Senior living is still trying to find its footing with recruitment at a time when many companies are seeking hospitality professionals and other outsiders help stay on pace with the evolving industry landscape.
But operators are also subject to another challenge that many businesses are facing today due to the onset of baby boomers approaching retirement: succession planning.
For many family owned businesses in the U.S., succession planning is a not-often discussed topic, but it’s an important one that can’t be addressed soon enough. A recent survey of CFOs conducted by Chicago-based specialty investment bank Ziegler indicates many senior living organizations are not having the succession planning conversation, or that they are not having it nearly soon enough.
“I don’t think senior living is atypical,” says Lisa McCracken, Ziegler senior vice president, senior living research and development. “If you look at baby boomers, many are in their retirement years and are starting to think about their next phase of life. It’s a more pertinent topic than it was in years past.”
Senior living organizations are having the conversation more than they were two years ago, but largely, they are not taking a proactive approach to the question of who will run the companies once the current leadership retires.
According to Ziegler’s poll of 150 senior living CFOs, more than a third report their CEO has been with the organization for more than 15 years. About a quarter say their CEO will face retirement within the coming five years, with another 41.5% expecting their CEO will retire in five to 10 years.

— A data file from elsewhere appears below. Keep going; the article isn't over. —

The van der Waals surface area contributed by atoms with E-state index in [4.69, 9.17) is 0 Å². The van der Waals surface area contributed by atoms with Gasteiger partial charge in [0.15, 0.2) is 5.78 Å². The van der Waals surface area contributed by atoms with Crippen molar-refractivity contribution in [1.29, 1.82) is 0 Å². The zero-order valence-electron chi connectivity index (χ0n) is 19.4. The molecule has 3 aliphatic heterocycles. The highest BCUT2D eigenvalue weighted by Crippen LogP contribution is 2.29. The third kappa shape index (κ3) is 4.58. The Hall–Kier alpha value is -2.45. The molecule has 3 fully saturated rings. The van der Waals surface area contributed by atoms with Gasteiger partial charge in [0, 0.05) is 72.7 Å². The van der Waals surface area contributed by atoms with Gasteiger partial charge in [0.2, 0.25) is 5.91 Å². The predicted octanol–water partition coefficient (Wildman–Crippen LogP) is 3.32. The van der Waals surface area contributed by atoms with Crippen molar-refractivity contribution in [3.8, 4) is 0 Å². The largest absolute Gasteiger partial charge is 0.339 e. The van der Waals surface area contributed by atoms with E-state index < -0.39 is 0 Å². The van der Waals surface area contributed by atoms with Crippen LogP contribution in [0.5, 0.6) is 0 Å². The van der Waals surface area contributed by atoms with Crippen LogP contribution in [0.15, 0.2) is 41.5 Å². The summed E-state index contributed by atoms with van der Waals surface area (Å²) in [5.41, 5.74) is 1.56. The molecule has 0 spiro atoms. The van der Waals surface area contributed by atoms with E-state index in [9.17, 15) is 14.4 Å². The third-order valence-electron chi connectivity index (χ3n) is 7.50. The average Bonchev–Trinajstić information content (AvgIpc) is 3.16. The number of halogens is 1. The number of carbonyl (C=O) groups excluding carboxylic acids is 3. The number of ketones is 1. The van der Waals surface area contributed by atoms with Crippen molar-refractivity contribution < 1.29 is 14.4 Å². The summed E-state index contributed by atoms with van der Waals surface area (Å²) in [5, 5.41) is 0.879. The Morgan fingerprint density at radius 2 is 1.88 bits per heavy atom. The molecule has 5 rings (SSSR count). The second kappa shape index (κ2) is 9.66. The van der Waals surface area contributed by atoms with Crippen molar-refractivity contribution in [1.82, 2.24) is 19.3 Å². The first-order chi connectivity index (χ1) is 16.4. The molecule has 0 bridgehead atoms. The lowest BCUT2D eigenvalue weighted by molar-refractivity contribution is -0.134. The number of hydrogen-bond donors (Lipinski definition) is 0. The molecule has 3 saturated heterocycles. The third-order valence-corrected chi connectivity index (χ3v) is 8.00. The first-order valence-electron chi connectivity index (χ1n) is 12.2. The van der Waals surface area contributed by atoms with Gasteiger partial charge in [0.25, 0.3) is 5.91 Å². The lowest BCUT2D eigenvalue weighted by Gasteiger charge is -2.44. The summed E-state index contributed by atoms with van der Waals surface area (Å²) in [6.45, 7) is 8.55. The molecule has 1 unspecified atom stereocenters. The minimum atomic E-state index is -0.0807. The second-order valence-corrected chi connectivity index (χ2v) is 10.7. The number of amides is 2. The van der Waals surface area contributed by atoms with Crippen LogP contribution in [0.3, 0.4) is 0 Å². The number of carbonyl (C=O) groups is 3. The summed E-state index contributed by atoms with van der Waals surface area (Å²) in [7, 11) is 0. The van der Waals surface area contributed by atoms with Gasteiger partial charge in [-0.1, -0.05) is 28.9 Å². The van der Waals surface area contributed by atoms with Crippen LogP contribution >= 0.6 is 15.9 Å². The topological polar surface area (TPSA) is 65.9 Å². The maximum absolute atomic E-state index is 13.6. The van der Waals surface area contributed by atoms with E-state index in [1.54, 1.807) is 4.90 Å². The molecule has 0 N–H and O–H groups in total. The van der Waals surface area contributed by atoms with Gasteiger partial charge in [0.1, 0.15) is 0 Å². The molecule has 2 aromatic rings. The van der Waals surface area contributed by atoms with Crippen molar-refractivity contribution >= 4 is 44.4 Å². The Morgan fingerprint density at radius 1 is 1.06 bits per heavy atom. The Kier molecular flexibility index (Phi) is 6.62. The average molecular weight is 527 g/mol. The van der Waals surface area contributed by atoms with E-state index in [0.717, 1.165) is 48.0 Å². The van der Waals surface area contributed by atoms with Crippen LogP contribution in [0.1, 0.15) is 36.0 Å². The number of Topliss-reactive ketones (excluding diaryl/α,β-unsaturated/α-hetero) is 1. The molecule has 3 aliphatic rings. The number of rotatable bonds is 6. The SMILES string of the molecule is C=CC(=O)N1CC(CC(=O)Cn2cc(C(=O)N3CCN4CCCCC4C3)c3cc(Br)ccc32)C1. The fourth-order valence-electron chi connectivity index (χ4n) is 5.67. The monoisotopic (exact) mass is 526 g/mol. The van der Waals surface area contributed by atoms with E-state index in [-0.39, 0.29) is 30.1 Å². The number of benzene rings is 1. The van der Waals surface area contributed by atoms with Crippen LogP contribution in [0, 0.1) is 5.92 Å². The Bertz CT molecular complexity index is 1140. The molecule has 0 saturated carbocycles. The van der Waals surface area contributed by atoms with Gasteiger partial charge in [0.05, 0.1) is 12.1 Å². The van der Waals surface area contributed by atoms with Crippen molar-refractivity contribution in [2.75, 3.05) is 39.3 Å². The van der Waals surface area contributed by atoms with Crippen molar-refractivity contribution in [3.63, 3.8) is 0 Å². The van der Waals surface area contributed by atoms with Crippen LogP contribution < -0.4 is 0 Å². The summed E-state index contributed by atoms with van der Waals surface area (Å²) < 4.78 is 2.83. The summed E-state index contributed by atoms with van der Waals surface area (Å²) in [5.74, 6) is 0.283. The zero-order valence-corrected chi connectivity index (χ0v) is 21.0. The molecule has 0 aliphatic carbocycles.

Yet with 67% of organizations facing a CEO transition in the coming decade, only 35% report that they have a formal written succession plan in place for the CEO position. Multi-site organizations were more likely to have a place in place than single sites.
Senior living may not be an exception, but it has faced struggles in recruiting top talent in years past, and the search for new leadership could be a consolidation driver going forward, McCracken says.
“It’s one of the drivers. When you look at some of the different organizations going through transition, a lot of it has been succession planning,” she says, pointing to the recent ABHOW and be.group affiliation, which will result in a single CEO position. “I don’t think anyone would say this was the sole driver, but it’s a stronger driver in smaller organizations to get the leadership you need.”
Planning early is clearly one way for providers to take a proactive approach, but professional development throughout the organization is another important aspect.
“If it’s done right, it involves a really strong commitment to professionally developing people at all levels within your organization,” McCracken says.
Written by Elizabeth Ecker